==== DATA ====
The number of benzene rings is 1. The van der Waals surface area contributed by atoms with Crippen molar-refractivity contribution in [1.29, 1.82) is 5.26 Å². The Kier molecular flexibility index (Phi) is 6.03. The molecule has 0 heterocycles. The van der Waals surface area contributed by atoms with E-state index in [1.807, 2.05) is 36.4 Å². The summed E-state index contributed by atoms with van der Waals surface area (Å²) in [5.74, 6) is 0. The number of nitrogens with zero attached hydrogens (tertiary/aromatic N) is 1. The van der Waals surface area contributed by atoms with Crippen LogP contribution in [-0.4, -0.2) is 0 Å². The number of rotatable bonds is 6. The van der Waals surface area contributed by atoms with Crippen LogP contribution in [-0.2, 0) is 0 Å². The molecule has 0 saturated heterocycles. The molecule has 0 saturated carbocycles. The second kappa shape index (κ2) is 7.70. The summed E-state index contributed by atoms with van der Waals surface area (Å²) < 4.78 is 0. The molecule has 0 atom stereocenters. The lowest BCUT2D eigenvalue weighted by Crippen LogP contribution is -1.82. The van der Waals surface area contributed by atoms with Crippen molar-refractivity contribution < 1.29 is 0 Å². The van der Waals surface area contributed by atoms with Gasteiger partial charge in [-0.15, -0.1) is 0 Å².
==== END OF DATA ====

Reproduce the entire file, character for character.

The number of benzene rings is 1. The van der Waals surface area contributed by atoms with Crippen molar-refractivity contribution in [1.29, 1.82) is 5.26 Å². The Kier molecular flexibility index (Phi) is 6.03. The molecule has 0 heterocycles. The van der Waals surface area contributed by atoms with E-state index in [1.807, 2.05) is 36.4 Å². The summed E-state index contributed by atoms with van der Waals surface area (Å²) in [5.74, 6) is 0. The number of nitrogens with zero attached hydrogens (tertiary/aromatic N) is 1. The van der Waals surface area contributed by atoms with Crippen LogP contribution in [-0.4, -0.2) is 0 Å². The number of rotatable bonds is 6. The van der Waals surface area contributed by atoms with Crippen LogP contribution in [-0.2, 0) is 0 Å². The molecule has 0 saturated heterocycles. The molecule has 0 saturated carbocycles. The second kappa shape index (κ2) is 7.70. The summed E-state index contributed by atoms with van der Waals surface area (Å²) < 4.78 is 0. The molecule has 0 atom stereocenters. The lowest BCUT2D eigenvalue weighted by Crippen LogP contribution is -1.82. The van der Waals surface area contributed by atoms with Crippen molar-refractivity contribution < 1.29 is 0 Å². The van der Waals surface area contributed by atoms with Gasteiger partial charge in [-0.15, -0.1) is 0 Å².